Clearly, days are both relaxed and busy at Malmaison. You can enjoy a light lunch --the duck confit salad, rapidly becoming a signature offering here, followed by a delicious dessert, or a recommendation by sage waiter Ben Jamil from Morocco. The atmosphere is contemporary, a very now and forward moving vibe of endless possibilities, but it doesn’t speak to the journey that brought the family Popal to this juncture.

Omar Popal always talks about the family -- not just as a family but also as a team united in their endeavors. “It’s not exactly us against the world but us making our way in the world together,” he said. “Us,” being father Zubair, mother Shamim, oldest brother Mustafa, then Omar, and sister Fatima, both with the U.S. State Department. Fatima Popal had been working with mobile banks in Afghanistan.

“I know everybody thinks of Afghanistan in terms of the wars and conflicts, which are still going on,” Omar said. “But my parents lived in Kabul at a different time.”

“Back then, I was working with InterContinental Hotels,” Zubair said. “I had done well there, and Kabul was different then. It was more cosmopolitan then, and lots of Europeans either came there or lived there. It was more European than anything.” But conflict and war -- the invasion by the Soviet Union in 1979 and all the wars that followed -- changed all that. “I decided that it was too dangerous for me and my family, and I left and brought them all out later,” Zubair said. There were stops in India, Bahrain and the United Arab Emirates where he once again took up the hotel business. “But we finally came to the United States, and we all ended up in Northern Virginia in Fairfax County,” he said. “I sold cars with Bob Rosenthal.” Northern Virginia, in fact, hosts a large Afghan community.

The Popals did well, and always, he and his wife emphasized education -- all the siblings have degrees, went to school, and did extremely well in various careers. Omar was working with Merrill Lynch when he, his brother and sister came up with the idea of opening a restaurant.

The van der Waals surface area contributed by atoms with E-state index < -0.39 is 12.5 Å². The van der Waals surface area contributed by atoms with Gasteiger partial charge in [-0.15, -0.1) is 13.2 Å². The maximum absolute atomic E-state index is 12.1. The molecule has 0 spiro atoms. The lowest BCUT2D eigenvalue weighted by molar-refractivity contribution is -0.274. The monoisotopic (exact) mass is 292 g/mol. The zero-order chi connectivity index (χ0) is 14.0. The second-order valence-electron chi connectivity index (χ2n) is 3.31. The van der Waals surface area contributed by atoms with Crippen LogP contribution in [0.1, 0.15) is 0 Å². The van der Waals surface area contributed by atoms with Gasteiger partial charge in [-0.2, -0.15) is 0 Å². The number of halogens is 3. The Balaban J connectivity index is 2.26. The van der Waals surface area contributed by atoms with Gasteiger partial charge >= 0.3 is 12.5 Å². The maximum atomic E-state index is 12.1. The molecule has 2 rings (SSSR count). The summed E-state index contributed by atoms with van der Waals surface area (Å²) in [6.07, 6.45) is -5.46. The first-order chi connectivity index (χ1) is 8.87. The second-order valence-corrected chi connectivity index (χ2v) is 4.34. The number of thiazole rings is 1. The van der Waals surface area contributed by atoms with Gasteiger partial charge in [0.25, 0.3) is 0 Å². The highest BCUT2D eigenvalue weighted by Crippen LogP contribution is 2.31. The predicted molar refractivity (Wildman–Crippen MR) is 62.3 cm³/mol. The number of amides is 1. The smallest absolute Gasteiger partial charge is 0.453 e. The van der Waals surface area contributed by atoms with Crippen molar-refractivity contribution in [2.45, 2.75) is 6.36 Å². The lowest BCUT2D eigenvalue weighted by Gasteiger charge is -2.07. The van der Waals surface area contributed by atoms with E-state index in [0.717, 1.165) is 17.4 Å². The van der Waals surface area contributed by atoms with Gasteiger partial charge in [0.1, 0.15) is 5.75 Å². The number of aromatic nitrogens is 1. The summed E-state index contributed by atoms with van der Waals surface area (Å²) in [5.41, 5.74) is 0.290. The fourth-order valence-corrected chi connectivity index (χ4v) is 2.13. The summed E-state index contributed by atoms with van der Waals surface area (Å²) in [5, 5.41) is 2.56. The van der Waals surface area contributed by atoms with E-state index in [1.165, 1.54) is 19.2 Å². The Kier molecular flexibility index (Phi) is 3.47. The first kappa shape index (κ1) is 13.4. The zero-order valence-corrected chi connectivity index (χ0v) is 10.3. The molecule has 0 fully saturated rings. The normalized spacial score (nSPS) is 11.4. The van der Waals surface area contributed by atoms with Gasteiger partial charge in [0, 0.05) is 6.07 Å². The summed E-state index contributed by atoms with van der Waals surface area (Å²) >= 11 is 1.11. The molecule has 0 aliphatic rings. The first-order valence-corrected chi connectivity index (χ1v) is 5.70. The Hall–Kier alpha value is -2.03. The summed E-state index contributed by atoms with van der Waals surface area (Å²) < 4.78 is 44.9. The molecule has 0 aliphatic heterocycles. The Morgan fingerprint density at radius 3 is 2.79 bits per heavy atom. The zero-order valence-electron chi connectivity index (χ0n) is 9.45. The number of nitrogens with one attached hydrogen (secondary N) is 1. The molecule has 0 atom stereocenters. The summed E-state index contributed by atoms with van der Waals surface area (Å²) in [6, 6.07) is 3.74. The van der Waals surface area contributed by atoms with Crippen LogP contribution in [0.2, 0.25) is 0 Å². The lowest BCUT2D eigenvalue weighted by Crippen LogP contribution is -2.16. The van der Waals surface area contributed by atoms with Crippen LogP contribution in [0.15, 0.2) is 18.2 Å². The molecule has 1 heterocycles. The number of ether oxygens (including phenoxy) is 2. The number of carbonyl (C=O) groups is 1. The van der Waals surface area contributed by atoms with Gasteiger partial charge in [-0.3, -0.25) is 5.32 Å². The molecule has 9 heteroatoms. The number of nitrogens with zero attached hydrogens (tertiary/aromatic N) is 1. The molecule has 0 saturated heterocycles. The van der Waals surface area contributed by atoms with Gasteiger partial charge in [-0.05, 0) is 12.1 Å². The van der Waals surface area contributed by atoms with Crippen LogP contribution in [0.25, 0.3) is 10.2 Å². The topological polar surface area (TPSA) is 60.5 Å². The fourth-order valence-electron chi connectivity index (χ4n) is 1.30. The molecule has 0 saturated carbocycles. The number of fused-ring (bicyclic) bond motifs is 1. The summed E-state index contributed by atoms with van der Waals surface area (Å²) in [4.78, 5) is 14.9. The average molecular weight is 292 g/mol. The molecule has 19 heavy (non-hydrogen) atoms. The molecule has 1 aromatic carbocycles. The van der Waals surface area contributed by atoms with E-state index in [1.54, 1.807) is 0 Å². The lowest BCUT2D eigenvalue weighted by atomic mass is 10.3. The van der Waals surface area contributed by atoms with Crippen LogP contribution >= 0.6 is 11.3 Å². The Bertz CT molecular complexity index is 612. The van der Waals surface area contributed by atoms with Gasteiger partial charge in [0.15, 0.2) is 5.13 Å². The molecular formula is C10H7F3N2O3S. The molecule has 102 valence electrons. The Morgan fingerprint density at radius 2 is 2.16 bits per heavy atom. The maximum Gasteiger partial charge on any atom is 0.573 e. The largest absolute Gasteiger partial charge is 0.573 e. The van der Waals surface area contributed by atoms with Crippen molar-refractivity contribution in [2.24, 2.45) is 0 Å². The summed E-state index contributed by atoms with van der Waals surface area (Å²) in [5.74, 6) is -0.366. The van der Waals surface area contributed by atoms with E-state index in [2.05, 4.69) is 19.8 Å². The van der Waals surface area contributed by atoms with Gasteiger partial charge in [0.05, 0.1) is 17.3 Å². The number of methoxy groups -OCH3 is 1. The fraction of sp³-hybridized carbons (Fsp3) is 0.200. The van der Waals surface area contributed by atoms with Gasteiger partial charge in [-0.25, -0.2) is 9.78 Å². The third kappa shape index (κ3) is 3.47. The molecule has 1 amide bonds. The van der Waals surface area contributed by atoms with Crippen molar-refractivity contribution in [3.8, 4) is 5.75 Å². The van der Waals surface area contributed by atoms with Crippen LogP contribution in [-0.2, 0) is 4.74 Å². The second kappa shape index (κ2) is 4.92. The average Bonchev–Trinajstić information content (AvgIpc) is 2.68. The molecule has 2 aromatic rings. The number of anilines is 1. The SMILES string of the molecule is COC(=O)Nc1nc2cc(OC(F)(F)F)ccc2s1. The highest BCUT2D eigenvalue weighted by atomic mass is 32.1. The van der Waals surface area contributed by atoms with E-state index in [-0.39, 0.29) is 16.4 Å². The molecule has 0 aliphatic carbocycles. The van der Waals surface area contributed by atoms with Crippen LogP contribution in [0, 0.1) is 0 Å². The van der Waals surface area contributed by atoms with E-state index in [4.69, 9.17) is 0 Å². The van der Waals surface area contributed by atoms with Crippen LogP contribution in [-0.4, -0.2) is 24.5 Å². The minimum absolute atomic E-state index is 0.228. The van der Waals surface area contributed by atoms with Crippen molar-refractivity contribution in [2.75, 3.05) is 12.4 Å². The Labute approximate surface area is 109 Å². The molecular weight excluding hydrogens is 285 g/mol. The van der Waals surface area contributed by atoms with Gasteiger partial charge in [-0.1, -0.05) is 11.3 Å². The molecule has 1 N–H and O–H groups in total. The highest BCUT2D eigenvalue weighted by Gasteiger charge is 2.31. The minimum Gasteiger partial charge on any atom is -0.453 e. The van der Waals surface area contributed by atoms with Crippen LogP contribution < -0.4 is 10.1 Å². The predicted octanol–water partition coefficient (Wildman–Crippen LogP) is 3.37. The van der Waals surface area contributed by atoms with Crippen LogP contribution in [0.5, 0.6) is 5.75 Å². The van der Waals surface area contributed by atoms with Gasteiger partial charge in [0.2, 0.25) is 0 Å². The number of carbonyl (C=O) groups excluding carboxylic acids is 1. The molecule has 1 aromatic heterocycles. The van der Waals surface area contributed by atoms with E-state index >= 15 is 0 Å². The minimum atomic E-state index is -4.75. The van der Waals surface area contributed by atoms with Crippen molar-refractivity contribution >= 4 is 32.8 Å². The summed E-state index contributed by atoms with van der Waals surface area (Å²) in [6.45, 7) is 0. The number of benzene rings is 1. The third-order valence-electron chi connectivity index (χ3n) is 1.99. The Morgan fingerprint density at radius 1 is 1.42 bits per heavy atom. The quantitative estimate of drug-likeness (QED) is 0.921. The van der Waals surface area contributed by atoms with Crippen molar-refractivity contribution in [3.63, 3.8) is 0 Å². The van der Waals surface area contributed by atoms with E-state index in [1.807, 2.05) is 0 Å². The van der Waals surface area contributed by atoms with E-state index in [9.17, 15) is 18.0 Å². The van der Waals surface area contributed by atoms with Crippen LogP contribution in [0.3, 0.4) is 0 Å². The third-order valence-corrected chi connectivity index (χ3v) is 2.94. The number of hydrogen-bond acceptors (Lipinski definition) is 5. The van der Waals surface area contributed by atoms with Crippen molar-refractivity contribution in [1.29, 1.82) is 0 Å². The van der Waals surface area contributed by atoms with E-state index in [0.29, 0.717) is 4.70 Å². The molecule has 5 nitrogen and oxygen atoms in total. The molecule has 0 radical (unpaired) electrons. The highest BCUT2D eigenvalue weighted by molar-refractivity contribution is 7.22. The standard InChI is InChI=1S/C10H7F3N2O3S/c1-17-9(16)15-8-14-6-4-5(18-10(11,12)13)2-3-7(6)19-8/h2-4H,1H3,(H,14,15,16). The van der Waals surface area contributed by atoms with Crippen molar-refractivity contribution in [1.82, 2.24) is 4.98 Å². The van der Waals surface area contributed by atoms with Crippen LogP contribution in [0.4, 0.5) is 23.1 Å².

“To be honest, I thought it was a crazy idea,” his father said. “Even with working with hotels, I hadn’t entertained that thought.” But Omar and his siblings convinced the parents who helped them launch Cafe Bonaparte in Georgetown in 2003. When they signed the lease, “it was an emotional occasion,” Zubair said. It was and remains a popular, classic Parisian-style coffee shop-creperie-bistro-restaurant.

Cafe Bonaparte was followed in 2007 by Napoleon Bistro on Çolumbia Road in Adams Morgan, a corner bistro with a thick menu, outdoor seating and an atmosphere more reflective of the diverse, culturally lively neighborhood surrounding it.

Six years after that -- with both Napoleon Bistro and Cafe Bonaparte settled into their locations -- came Malmaison, which, as the promotions say, brings “Parisian elegance and Meatpacking District style” to Georgetown. It’s also helping to continue the process of commercially repopulating K Street’s historic waterfront.

When you walk upstairs to the mezzanine, you appreciate the view but you can also imagine almost any occasion here. The industrial-style look is by Grizform Design Architects. There’s a state-of-the-art disc jockey booth, designed by Washington, D.C., DJ, artist and designer, Adrian Loving, along with DJ Ron Trent.

In some ways, Malmaison is a place that is open to transformation in terms of special events, but it has an inviting appeal for individuals, groups, couples and citizens in the French style, depending on the time of day or night.

“This is an international city,” Omar says. “There are all kinds of people, all kinds of flavors, all kinds of cultures. That’s part of what we had in mind.”

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Wed, 22 Oct 2014 02:24:21 -0400